The relationship between physician-related occupational hazards and pregnancy, birth and neonatal outcomes must be interpreted with the above limitations in mind. Due to the heterogeneity of the available studies, we have restricted the main text results to studies that focused on physicians and healthcare workers. Additional information for all identified studies is available in online supplemental efigure 2. The number of studies that included only physicians and healthcare workers, stratified by the direction of effect between exposure and outcome, are shown in figure 3, the prevalence of select outcomes among physicians and healthcare workers is shown in figure 4, and the effect sizes of the risk of miscarriage and preterm birth among healthcare workers are shown in figure 5.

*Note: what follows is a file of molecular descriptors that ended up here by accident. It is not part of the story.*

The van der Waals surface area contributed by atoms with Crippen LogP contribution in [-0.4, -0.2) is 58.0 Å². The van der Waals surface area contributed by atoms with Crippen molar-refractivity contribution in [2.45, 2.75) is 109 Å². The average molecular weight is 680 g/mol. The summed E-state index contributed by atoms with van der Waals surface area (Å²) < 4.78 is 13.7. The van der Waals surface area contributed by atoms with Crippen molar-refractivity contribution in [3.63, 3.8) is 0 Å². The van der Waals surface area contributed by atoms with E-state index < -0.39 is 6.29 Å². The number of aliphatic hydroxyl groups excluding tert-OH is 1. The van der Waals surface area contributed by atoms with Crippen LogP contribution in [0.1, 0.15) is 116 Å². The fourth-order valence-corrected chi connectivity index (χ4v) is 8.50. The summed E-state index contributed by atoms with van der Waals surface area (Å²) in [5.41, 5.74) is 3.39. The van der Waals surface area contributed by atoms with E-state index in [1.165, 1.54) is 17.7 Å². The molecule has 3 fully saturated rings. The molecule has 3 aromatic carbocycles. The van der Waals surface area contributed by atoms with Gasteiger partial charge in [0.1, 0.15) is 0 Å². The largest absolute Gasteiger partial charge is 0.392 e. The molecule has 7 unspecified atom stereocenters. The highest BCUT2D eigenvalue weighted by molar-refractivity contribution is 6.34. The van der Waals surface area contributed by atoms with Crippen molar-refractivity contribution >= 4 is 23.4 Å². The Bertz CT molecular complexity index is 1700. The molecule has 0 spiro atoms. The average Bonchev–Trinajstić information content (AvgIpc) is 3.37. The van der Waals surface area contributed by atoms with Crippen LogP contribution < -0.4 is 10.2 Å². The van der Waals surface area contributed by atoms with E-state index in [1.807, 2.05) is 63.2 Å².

Figure 3

The number of original research studies focusing on physicians or healthcare workers that had a significant (gray) or non-significant (black) association between exposure and outcome (A–H). The number of studies that contained data with no relevant statistical comparison are also shown in white. IUGR, intrauterine growth restriction; SGA, small-for-gestational age.

Figure 4

The reported prevalence of select study outcomes in physicians or medical trainees across included studies looking at pregnancy, birth and fetal outcomes. Each circle represents a study that reported a prevalence. Miscarriage refers to a pregnancy loss that was classified as a spontaneous abortion and not a stillbirth or intrauterine fetal demise by the included citation. The gestational age used to define this outcome varied across studies and does not reflect the current definition of spontaneous abortion. IUGR, intrauterine growth restriction; SGA, small-for-gestational age.